Blogs and online comments can provide valuable feedback on newly published research. Scientists need to adjust their mindsets to embrace and respond to these new forums for debate.
You may have seen claims that scientists at NASA have discovered a bacterium that can replace the phosphorus in its DNA with arsenic. You may have heard that this could help the hunt for aliens. You may even have heard that the 'arsenic bacterium' is itself an alien. What you will not have seen or heard is a detailed response from NASA and the scientists involved to online criticism of their work. In the face of worldwide attention on their paper (F. Wolfe-Simon et al. Science doi:10.1126/science.1197258; 2010), which NASA and the team deliberately courted, the researchers have stuck their heads in the digital sand.
In response to the arsenic bacterium claims, bloggers and researchers raised serious and thoughtful reservations about the paper's methodology and findings. But the authors say that they will not engage with these critics, or with science journalists drawn to the controversy, because such discussion should be moderated in the peer-reviewed literature. Meanwhile, they are urging other scientists to work to replicate their results — a process that will take many months. “We are not going to engage in this sort of discussion,” Felisa Wolfe-Simon, the paper's lead author and a NASA astrobiology research fellow at the US Geological Survey in Menlo Park, California, told one Nature reporter, “Any discourse will have to be peer-reviewed in the same manner as our paper was, and go through a vetting process so that all discussion is properly moderated.”
Bloggers have an important part to play in the assessment of research findings.
Purists who hold peer review as the casting vote in such debates will read her words with approval. But the problem is that Wolfe-Simon's reticence is the polar opposite of the fanfare with which NASA trailed her discovery to the public. In an advance press advisory on 29 November, NASA trumpeted an “astrobiology finding that will impact the search for evidence of extraterrestrial life”. At a press conference to coincide with the paper's publication, the authors reported a more down-to-Earth, but nonetheless radical, discovery, claiming that an arsenic-tolerant bacterium had rewritten the rules of life as we know them.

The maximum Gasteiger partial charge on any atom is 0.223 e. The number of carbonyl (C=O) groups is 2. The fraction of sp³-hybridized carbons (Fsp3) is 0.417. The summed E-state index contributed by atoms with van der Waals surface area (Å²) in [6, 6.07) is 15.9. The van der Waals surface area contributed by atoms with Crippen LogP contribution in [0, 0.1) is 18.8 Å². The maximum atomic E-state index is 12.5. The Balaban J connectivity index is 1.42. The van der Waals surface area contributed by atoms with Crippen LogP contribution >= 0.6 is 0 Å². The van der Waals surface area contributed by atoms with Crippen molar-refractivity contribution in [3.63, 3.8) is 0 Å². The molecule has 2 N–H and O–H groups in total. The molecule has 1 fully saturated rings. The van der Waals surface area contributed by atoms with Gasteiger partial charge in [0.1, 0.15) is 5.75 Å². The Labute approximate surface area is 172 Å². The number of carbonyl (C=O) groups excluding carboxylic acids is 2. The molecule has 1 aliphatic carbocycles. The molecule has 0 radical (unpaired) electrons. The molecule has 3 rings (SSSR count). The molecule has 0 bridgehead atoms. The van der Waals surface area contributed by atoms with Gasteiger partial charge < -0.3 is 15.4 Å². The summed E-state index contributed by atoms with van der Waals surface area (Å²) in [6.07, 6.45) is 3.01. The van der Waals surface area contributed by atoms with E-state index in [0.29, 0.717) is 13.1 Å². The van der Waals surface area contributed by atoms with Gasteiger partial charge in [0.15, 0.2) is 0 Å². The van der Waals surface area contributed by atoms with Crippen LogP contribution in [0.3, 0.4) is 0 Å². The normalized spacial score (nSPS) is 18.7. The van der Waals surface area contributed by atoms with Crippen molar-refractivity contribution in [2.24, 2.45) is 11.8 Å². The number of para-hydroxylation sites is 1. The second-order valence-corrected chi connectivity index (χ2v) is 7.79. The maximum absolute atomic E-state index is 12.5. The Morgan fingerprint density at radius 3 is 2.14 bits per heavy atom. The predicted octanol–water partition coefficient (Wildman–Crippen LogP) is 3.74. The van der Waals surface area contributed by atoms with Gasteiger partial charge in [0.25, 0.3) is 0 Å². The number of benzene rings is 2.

Such claims were always likely to bring intensive scrutiny, especially as many scientists think that NASA has form for making extravagant claims in the field of astrobiology. Within two days of the paper appearing, Rosie Redfield, a microbial geneticist at the University of British Columbia in Vancouver, Canada, published a long and detailed critique of what she described as the paper's methodological shortcoming on her blog (http://go.nature.com/ddesjw). She was one of several researchers who used their blogs to question whether the paper's data supported its claims. It was at this point that the authors, previously happy to promote their findings, refused to answer further questions and retreated behind the walls of peer review.
Formal peer review does give criticized authors time to think critically and carefully, and it is a good way to filter out rubbish. But in this case, much of the criticism was already coming from the researchers' peers. And it should be remembered that peer review as conducted by journals is itself full of differing opinions, and is not the only way to crystallize truth from such disputes. In this instance, a prompt and explicitly provisional response from the authors would have been a better approach, particularly given the way they encouraged the original attention.
Nature strongly encourages post-publication discussion on blogs and online commenting facilities as a complement to — but not a substitute for — conventional peer review. Yet it is true that so far online commenting and blogs have generally contributed little. Of the thousands of papers published every year, only a few attract substantive comments. And, regrettably, it seems that even those meagre comments rarely spark debate: a study of medical articles in the BMJ last August found that few authors bothered to respond to online criticisms of their papers (P. C. Gøtzsche et al. Br. Med. J. 341, c3926; 2010).
Bloggers and online commentators have an important part to play in the assessment of research findings, and many researchers' blogs, in particular, contain better analyses of the true significance of a scientific finding or debate than is seen in much of the mainstream media. Science journalists who repeated NASA's claims on the arsenic bacterium and did not tap into the widespread criticisms, did little to defend themselves from claims of reporting by press release. Blogging scientists, meanwhile, should remember that such informal forums do not excuse insults and casual discourtesy towards colleagues — especially those being urged to respond.
In the end, the scientific truth will prevail, as it usually does. In the meantime, researchers must accept some harsh truths about the speed and spread of digital criticism.
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Response required. Nature 468, 867 (2010). https://doi.org/10.1038/468867a